Delivering uncompressed, close-to-zero-latency digital audio signals across a standard IP network, ATEN’s VE66DTH is a Dante-enabled six-input/six-output audio interface with HDMI. Audio inputs can support line input and dynamic and condenser microphones. With built-in PoE, the VE66DTH can be powered through Ethernet cable. It provides flexible audio capabilities with de-embedding and embedding and can de-embed and embed audio signals to HDMI. The VE66DTH is tailor-made for a wide range of environments that require implantation of Dante-based professional audio devices for extended and flexible networked AV applications.
NewTek TriCaster Mini 4K
The TriCaster Mini 4K is a complete, compact live multicamera video production system that comes with features like Live Story Creator and LivePanel, designed to make the production of network-quality shows even easier for lone producers or small teams—whether they are beginners or seasoned video professionals. By utilizing the free-to-use NDI network protocol, the ability to send AV signals over standard 1Gb networks empowers creators to turn any spare room or office—or, perhaps, living room, garage, or basement—into a professional studio reflecting the identity or brand of any business, house of worship, school, or agency.
Atlona’s AT-OMNI-112 (OmniStream 112) is a single-channel networked encoder within the OmniStream Pro AV over IP family. OmniStream 112 processes two channels of encoding in a single, half-width rack enclosure, offering cost-efficient, high-density integration. Operational benefits include enterprise-level/campus-wide scalability, built-in security and network error resilience, and broadcast-quality 4K performance with visually lossless compression. OmniStream 112 also maximizes uptime with automatic failover and recovery when deployed in redundant configurations, and in alignment with IT systems and best practices.
IP-Logic is Zigen’s premier AV-over-IP product to extend, distribute, and convert 4K video in a scalable platform for deploying an almost unlimited number of HDMI sources and displays. Utilizing 10GBase-T networks, IP-Logic will stream any HDMI source to any display with no compression (or visually lossless 1:4 compression of 4K60 4:4:4/4:2:2 HDR) and virtually zero latency. The Encoder and Decoder units come equipped with autonomous EDID management and independent scalers to allow seamless video distribution in mixed-display environments. Employing the latest SDVoE and AES67 standards, IP-Logic is well suited for commercial, residential, broadcast, military, and government applications.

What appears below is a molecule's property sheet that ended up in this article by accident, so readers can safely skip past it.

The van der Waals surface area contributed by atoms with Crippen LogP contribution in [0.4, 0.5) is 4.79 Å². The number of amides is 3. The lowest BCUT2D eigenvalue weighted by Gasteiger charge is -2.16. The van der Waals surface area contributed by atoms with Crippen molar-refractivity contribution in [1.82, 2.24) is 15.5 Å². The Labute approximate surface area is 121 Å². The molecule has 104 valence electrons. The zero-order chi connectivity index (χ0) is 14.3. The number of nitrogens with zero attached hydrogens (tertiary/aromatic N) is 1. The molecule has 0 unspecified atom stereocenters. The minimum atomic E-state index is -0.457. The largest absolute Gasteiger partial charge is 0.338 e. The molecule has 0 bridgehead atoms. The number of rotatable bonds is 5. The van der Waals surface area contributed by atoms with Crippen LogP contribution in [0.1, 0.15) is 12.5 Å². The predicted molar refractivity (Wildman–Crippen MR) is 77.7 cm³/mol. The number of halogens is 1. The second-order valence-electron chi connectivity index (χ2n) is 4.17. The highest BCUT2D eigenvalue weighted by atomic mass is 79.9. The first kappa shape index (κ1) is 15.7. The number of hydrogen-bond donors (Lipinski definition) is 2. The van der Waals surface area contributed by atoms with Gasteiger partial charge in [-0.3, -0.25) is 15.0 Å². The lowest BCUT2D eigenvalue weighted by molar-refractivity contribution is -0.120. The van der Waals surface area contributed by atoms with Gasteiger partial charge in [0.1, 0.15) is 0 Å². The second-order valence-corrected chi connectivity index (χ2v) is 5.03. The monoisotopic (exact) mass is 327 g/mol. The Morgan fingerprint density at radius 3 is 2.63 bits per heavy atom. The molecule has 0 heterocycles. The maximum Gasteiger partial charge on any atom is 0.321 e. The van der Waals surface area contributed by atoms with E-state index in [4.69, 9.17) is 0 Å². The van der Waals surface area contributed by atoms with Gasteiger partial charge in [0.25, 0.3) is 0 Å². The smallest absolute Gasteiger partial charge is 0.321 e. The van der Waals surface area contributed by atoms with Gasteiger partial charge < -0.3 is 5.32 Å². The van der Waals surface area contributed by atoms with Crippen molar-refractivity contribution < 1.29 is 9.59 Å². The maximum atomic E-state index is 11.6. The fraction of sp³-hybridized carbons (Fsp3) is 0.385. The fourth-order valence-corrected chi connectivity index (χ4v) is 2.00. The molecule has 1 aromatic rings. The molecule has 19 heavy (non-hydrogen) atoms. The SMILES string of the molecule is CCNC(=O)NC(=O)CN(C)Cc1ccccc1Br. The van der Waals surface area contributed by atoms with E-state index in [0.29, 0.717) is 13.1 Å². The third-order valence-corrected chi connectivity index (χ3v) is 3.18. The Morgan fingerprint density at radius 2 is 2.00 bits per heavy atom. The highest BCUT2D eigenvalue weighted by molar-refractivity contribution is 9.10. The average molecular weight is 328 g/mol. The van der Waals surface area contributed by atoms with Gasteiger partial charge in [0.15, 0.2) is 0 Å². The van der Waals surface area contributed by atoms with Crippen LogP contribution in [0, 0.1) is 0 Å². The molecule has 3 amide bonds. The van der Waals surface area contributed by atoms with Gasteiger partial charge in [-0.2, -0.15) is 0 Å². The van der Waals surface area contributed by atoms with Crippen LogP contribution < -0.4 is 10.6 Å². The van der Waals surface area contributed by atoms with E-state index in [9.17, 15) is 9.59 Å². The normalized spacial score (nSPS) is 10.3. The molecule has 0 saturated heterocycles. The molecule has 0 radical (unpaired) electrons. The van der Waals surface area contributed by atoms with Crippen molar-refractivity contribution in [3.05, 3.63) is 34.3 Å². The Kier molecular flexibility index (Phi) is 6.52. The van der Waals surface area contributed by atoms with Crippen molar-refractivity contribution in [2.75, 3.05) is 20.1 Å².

Black Box MCX
The new Black Box MCX multimedia distribution and management system takes advantage of SDVoE and modern 10GbE infrastructure to allow AV and data payloads to exist on the same IT networks. Through advanced chipset technology, common control APIs, and interoperability, SDVoE technology ensures zero latency and uncompromised video while offering significant cost savings along with enhanced system flexibility and scalability. While enabling truly converged network AV, Black Box MCX ensures almost zero latency, instantaneous switching, bandwidth efficiency, and high-quality video and audio. MCX simplifies and accelerates the process of consolidating AV and data on a single network, enabling organizations in virtually any industry to reduce network management time and costs, as well as total cost of ownership. Users can take advantage of the software-defined solution to deliver better-quality audio and video, which can translate to greater customer satisfaction and faster time to revenue.
Tesira is the world’s only integrated, networked audio and video processing and distribution platform, according to the company. Sophisticated, adaptive DSP is the core of what Biamp does and what Tesira delivers. Tesira SERVER and SERVER-IO are configurable I/O DSPs, while TesiraFORTÉ devices are fixed I/O DSPs available in different models optimized for specific applications. Rounding out Tesira DSPs are the TesiraLUX video encoders and decoders. All Tesira products can be configured and managed using Tesira software, helping to create dynamic, efficient AV systems.
Audinate Dante AV
Dante AV is a solution for manufacturers that allows any 1Gb codec to be used to send and receive video and eight channels of Dante audio over a standard network. It employs the same well-known control software and tools as Dante audio. Dante AV consists of a hardware module that handles networking aspects of a product, while the included Dante AV Product Design Suite provides a complete hardware and software design for implementation of Rx and Tx products using the included JPEG2000 codec, optimized for low latency and high fidelity. Dante AV allows manufacturers to jump into the AV-over-IP space with confidence in performance and user acceptance.